Our ballet company and school shares space with a church in historic building with original Tiffany stained glass, among other things. The ballet leases most of the building 6.5 days/week, and the church uses it on Sundays. The basement is filled with a lot of social service programs, including a food pantry and a homeless newspaper.

 

Needless to say, we get all kinds of people wandering in all the time:

* Homeless people looking for something in the basment

* Tourists who think that because it's a historic church, they can just walk right in like they own the building and look at the stained glass, no matter whta kind of dance activity is going on. Once they discover a ballet rehearsal is going on, they think they can just walk right into the studio and watch it too.

* Members of the church on various business

* And of course, zillions of dancers and parents and siblings and friends

 

Most of the time, things are fine. Now and then, a lost soul wanders in who looks like he doesn't belong and he doesn't have business there. The one cardinal rule seems to be to NEVER lose one's temper and yell at the person. The random lost homeless people are treated with respect. The pushy tourists are probably the hardest: sometimes they need to be told firmly, multiple times, that they need to leave.

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Guest mic31

The owners of that school should come to one of my son's tap classes. There are 50 boys. The whole place just shakes when they are practicing or taking class.

As for the racial discrimination problems, I'd pull junior, you don't really want him learning any of that garbage. :shrug:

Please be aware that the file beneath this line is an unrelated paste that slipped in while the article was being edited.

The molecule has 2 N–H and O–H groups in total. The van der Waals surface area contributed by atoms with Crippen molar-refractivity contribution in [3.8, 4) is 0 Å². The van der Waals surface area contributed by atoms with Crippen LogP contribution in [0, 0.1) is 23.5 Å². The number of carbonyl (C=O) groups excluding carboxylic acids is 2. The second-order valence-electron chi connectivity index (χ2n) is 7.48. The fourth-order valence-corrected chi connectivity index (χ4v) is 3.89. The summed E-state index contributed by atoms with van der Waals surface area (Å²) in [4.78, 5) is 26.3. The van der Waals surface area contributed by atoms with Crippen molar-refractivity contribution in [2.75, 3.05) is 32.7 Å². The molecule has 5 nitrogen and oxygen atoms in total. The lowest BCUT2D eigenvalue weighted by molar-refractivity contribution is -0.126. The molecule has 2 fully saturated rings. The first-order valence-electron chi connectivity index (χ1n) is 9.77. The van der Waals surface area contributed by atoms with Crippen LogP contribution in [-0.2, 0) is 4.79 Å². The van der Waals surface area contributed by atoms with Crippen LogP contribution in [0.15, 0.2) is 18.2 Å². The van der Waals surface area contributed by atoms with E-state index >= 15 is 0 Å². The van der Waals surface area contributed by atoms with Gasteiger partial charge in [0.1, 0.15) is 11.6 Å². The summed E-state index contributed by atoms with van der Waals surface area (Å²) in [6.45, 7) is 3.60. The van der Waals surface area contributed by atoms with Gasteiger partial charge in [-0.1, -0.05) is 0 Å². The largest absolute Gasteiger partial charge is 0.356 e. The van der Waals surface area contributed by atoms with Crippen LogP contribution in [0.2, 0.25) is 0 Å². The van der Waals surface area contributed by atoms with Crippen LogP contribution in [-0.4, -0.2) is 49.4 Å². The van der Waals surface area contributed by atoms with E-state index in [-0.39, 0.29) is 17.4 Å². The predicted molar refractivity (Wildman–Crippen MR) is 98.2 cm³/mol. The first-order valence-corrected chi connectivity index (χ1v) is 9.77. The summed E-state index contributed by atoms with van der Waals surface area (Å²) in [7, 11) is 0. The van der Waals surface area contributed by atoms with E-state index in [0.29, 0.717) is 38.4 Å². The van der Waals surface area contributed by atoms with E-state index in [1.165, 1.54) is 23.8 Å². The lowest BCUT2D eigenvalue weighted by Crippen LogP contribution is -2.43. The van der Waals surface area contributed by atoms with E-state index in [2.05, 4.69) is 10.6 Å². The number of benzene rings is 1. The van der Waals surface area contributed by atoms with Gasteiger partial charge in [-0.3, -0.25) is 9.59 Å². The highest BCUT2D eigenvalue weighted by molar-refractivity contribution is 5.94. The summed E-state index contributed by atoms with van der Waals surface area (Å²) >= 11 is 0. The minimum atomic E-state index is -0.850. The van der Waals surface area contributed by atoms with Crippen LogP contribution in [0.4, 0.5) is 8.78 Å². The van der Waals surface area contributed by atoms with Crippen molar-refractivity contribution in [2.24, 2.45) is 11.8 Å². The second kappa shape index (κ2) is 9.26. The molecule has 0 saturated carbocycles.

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Speaking as a parent of a danicng son, find another studio, fast. If they don't want to deal with boys, other studios will.

 

Just my two cents, but racism is alive and well. Fight it with every breath

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Mel Johnson

And don't stop with just racism! Fight bigotry wherever you find it!!!

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  • 8 years later...

I've not experienced this specific type of problem at our studio, but many others. Here is my philosophy of dealing with them ... as long as my son is happy there, is progressing in his skill level, is safe (from physical and emotional abuse), and can stay focused on learning and performing... we will stay. I refuse to let the behavior of others steal his joy or opportunity to pursue his passion. We take each of these negative experiences as a learning experience for him. In reality, the dance world is brutal and it he truly wants to do this as a profession, he needs to learn to deal appropriately with all of the problems - nasty ballerinas, rude dance moms, dance teachers who make him do the same "girly" moves in their class because they won't take the time to give him something more masculine to do, teasing by others, dancers and parents spreading false rumors, other parents saying he only gets roles because he is a boy (not because of his talent), being excluded from parties, derogatory comments about his size, etc. He is learning to be respectful, honest, and compassionate regardless of how someone treats him. He is learning that it doesn't matter what others say - only taking the corrections his ballet master gives him and improving. He believes he is in this for the "long haul" and is willing to work very hard for it. He will be an honest man of character with a strong work ethic who doesn't need anyone else's approval to define his worth... because he is surviving as a boy in the dance world by taking responsibility and defending his passion. We do not expose him to the grief we endure as his parents, but help him deal with the negative that directly impacts him.